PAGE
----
The number of people driving uninsured has dropped by around 50% in the past ten years, claims Milton Keynes based insurer funded compulsory membership body for compulsory motor insurers Men in Black (MIB). It has fallen, to be more precise, from two million then, to one million today.

Why has this happened? It has happened because of, amongst other people-not-buying-motor-insurance busting initiatives launched by the MIBs, the so-called Motor Insurance Database, a central record of all insured vehicles that allows police to identify passing uninsured vehicles instantly using automatic number plate recognition (ANPR) technology.

So that’s all great. Soon everyone will have insured their car properly, ULR will be a thing of the past (and possibly the MIB with it), and we will all be able to sleep soundly in our beds of a night-time. Or will they, will it, and, indeed will we?!

Because, just when you think technology has the naughty people well and truly stitched up like a kipper, it turns out naughty people still have a trick or two up their sleeves.

Recognising the ever-present risk of getting pulled over by the rozzers for driving an uninsured vehicle (an eventuality that could well prove inconvenient for reasons quite apart from, and potentially far graver than, the issue of uninsuredness per se) naughty people have begun ‘insuring’ their vehicles – but only in a ‘kinda’ kind of way.

Naughty people’s vehicles may now pass a standard ANPR check, but are often far from being properly insured. What these nefarious individuals do is take out cover using the details of the kind of person who will qualify for the lowest possible premium (e.g. careful professional lady driver aged 45, no mods, third party only, very low mileage, lives in Truro or Dunfermline or somewhere, off street parking etc etc).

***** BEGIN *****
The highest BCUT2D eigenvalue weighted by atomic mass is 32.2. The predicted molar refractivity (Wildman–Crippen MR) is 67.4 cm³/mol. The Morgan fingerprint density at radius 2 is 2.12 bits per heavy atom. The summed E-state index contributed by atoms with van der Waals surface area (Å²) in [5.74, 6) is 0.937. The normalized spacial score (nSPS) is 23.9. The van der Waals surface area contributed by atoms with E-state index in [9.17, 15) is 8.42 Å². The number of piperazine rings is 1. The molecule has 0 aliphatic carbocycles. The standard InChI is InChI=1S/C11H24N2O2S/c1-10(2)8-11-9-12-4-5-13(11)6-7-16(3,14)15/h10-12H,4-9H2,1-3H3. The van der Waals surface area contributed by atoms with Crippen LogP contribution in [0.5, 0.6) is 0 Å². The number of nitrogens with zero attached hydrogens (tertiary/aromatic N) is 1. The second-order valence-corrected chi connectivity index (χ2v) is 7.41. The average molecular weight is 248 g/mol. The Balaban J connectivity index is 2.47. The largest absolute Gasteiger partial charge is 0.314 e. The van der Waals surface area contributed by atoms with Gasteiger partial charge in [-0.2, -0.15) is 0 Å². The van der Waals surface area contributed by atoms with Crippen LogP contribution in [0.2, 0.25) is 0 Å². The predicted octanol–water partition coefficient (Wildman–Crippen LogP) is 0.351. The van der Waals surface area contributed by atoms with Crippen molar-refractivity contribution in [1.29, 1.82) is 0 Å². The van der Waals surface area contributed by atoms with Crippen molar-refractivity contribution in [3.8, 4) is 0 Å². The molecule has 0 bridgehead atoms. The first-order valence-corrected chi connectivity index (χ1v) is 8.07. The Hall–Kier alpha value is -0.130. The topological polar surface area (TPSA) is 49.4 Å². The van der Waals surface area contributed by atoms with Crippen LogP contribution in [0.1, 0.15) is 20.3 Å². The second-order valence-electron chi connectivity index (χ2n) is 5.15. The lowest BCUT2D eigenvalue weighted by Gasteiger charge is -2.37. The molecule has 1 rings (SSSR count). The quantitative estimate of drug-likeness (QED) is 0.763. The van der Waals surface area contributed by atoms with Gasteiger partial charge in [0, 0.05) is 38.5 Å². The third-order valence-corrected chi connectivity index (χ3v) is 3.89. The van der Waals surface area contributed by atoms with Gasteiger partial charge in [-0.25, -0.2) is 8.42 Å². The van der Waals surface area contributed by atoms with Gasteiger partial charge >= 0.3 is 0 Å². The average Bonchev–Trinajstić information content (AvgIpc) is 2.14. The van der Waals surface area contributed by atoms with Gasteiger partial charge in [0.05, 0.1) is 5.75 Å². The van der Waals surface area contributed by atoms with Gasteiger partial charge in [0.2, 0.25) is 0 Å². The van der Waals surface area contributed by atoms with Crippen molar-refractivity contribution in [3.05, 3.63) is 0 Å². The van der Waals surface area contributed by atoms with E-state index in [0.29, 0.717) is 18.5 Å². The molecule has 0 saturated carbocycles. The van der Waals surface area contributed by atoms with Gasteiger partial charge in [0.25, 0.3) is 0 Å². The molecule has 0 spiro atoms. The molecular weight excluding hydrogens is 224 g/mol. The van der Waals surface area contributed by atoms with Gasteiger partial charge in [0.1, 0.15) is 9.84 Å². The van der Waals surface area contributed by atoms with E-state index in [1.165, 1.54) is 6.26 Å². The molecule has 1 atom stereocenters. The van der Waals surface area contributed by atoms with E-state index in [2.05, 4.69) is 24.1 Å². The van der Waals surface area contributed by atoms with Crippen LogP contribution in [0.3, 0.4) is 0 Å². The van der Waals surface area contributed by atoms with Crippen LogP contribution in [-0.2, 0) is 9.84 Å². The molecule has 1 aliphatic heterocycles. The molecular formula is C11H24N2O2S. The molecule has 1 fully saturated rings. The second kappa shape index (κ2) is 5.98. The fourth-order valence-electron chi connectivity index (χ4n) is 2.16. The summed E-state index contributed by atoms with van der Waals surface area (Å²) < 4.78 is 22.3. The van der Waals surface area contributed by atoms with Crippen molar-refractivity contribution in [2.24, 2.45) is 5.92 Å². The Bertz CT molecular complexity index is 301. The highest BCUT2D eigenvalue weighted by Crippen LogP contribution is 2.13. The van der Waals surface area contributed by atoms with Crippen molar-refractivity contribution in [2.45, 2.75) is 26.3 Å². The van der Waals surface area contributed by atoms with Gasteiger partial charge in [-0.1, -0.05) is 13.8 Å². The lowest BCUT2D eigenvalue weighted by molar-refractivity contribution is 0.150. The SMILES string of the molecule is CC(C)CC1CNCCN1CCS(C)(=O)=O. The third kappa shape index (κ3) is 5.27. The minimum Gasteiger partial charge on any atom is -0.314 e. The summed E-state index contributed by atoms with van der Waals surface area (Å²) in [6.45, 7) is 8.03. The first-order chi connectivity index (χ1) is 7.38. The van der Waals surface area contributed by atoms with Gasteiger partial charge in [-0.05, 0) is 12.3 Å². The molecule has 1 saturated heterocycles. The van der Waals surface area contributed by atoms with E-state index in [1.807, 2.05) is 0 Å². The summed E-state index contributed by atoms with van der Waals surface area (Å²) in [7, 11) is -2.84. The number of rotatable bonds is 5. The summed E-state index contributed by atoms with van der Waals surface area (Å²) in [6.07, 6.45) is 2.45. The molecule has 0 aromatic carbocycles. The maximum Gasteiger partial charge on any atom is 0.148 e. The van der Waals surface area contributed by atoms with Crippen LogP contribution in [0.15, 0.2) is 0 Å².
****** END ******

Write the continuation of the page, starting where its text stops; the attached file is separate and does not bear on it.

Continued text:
So it looks like the vehicle is insured. But, in any meaningful sense, it isn’t. The super-low premiums paid are basically a levy for not getting pulled over by the cops. In the event of any actual accident, any semblance of insuredness will quickly vanish, along, in all probability, with the scarpering driver of the ‘pseudo insured’ vehicle.

Nobody quite knows how widespread the Pseudo Insurance phenomenon is. Hopefully it’s not the entire one million uninsured vehicles that have fallen off the MIB’s uninsured radar over the last ten years. You could argue that Pseudo Insurance suits both insurers and pseudo insureds. The latter get a free pass through the old bill’s ANPR net, the former get regular, if modest, premiums on policies where claims are unlikely arise.

Except, of course, that when a naughty person crashes their pseudo insured car into some innocent, conventionally insured, person’s vehicle, the pseudo insured vehicle quickly resolves itself into an effectively uninsured car (cue voiding of policies etc etc), leaving the industry with the all-too-familiar headache of uninsured loss on its hands, or in its head, or wherever.

You get the general idea.



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